Police Chief Charlie Sewell said that when he started with the city on Aug. 1, the police department's two motorcycles were being used only as transportation for officers to get to and from home.
“All they were being used for was to transport two officers home and back to work," he told the City Council at Wednesday's work session. "The other employees didn’t have the benefit of a car to drive home and the city gas, so I didn’t think it was fair to all the other employees."
The motorcycles are now “sitting collecting dust," the chief said.
But Sewell came back to the council on Wednesday with a plan he hopes will lead to more money from the sale: leaving all the police gear on them and selling them to another police agency through sealed bids.
“We feel like we could get more money with the equipment on," he said.
If the council approves the resolution Monday, the city will be able to advertise the motorcycles on the Georgia Municipal Association website and county websites.
Sewell said he couldn't predict how much money the city stands to make, but he noted how Harley Davidsons typically hold their worth.
When the city originally purchased the motorcycles for $13,798, Sewell said they added value to the police department because of a larger staff.
“When the motorcycles were purchased," he said, "the police department had more manpower. … Now we don’t have enough people to adequately (staff) every shift."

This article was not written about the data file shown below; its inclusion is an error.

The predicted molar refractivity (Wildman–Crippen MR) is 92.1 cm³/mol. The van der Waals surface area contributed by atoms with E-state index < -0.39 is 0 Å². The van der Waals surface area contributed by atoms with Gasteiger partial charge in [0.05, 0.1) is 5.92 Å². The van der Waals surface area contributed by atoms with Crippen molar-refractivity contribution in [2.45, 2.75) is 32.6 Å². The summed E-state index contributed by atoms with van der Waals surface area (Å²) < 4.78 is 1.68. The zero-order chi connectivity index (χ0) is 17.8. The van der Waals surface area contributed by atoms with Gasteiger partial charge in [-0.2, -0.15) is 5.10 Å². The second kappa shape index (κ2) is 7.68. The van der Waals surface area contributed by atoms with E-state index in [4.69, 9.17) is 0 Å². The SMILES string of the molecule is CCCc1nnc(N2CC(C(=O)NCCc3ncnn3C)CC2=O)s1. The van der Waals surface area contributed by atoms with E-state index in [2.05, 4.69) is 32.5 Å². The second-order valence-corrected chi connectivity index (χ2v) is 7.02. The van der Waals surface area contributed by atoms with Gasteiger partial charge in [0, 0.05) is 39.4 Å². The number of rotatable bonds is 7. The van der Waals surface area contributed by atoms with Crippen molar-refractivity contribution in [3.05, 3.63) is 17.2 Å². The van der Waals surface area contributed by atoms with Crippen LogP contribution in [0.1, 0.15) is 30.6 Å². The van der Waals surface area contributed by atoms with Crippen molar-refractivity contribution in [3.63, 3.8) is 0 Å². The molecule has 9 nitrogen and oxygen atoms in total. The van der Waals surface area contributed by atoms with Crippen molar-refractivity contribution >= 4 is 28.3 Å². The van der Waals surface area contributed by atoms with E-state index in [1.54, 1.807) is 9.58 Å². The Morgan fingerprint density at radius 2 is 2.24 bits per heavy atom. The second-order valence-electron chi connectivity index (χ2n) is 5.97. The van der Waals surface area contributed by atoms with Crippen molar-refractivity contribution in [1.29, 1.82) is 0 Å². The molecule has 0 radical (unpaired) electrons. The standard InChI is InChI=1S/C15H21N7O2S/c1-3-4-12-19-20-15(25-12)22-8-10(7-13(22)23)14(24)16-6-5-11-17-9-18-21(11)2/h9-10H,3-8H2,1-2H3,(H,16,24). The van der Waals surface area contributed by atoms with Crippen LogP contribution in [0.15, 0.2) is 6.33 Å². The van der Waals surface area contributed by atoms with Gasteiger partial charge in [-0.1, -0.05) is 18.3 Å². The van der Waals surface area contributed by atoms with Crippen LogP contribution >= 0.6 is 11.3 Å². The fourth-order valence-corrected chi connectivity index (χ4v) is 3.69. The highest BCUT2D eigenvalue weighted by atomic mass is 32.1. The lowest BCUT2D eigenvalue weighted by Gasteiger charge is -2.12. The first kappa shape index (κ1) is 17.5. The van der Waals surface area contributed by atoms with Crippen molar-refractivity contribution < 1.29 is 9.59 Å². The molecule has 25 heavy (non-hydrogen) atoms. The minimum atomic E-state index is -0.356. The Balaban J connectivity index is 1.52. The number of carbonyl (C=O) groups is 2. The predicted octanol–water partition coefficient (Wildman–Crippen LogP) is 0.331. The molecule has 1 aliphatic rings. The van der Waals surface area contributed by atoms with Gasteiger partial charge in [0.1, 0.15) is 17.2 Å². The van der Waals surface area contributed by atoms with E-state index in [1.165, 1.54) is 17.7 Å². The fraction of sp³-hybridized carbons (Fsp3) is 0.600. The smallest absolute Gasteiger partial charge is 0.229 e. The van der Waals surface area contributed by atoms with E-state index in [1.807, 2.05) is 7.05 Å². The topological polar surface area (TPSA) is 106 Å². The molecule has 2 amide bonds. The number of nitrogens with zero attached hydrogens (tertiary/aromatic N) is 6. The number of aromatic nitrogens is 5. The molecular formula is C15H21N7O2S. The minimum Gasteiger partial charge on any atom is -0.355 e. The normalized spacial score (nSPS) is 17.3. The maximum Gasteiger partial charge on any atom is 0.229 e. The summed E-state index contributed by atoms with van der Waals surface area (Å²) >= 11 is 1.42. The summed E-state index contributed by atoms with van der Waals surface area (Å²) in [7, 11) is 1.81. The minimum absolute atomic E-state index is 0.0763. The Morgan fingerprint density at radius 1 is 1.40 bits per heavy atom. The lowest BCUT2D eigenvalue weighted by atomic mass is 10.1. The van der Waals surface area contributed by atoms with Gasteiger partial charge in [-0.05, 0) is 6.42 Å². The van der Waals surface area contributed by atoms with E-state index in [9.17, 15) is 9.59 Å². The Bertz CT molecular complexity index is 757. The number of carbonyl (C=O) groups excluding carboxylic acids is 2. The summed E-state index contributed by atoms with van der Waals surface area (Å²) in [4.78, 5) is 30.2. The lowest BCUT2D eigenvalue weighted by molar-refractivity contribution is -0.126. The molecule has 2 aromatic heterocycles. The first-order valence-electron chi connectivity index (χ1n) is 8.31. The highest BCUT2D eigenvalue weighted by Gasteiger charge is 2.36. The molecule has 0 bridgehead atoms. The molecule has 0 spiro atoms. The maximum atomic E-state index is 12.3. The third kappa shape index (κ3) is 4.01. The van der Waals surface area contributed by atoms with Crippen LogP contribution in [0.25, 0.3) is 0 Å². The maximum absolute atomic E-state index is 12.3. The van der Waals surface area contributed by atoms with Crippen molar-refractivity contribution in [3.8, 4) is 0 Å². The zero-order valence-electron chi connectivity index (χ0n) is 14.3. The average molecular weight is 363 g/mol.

The hindrances of the motorcycles include their inability to transport prisoners and officers not being able to ride them during bad weather, the chief said.
With the department's automobile fleet in "pretty poor shape," Sewell said he hopes to put the money made toward a new vehicle.
He explained that it will be Purchasing Director Butch Walker, not him, selling the vehicles.
Sewell said the city should attach a minimum bid to the motorcycles.
If no law enforcement agencies offer that minimum, the chief said they could be stripped of their police gear, and the city could go with its original plan of selling them on GovDeals.com.
Also on Wednesday:
- Council members were presented with future use floodplain maps. The Dewberry firm’s Sam Crampton said that if residents affected by the new maps get flood insurance early, they can be grandfathered in and purchase it for about $500 a year. But if they wait until it’s “mandated on them,” he added, they could be looking at $1,000 to $2,000 annually. Crampton said some residents could even be coming out of the floodplain. Either way, those affected will be alerted by mail, he said. There aren’t many changes, so Crampton said he expects the maps to be “well accepted.”
- Public Works Director Greg Ramsey said the city could save as much as $119,000 if it drops Paulding County inmates for janitorial and landscaping services.
- The council discussed how it will need to pay Norfolk Southern $100 a year, including a payment for last year, to use 3,375 square feet near the Seven Springs Museum. Mayor Pat Vaughn called the price “pretty reasonable.”
- The council again weighed the issue of allowing citizens to vote on package alcohol sales on Sundays.
- The council discussed voting on the first reading of an ordinance Monday that would amend the city’s budget and give raises to its employees, who haven’t had an increase in pay in more than four years. City Manager Rick Eckert wasn’t sure of the figures yet, but said he would have them ready by Monday’s meeting.
- The council went into executive session to discuss a personnel issue.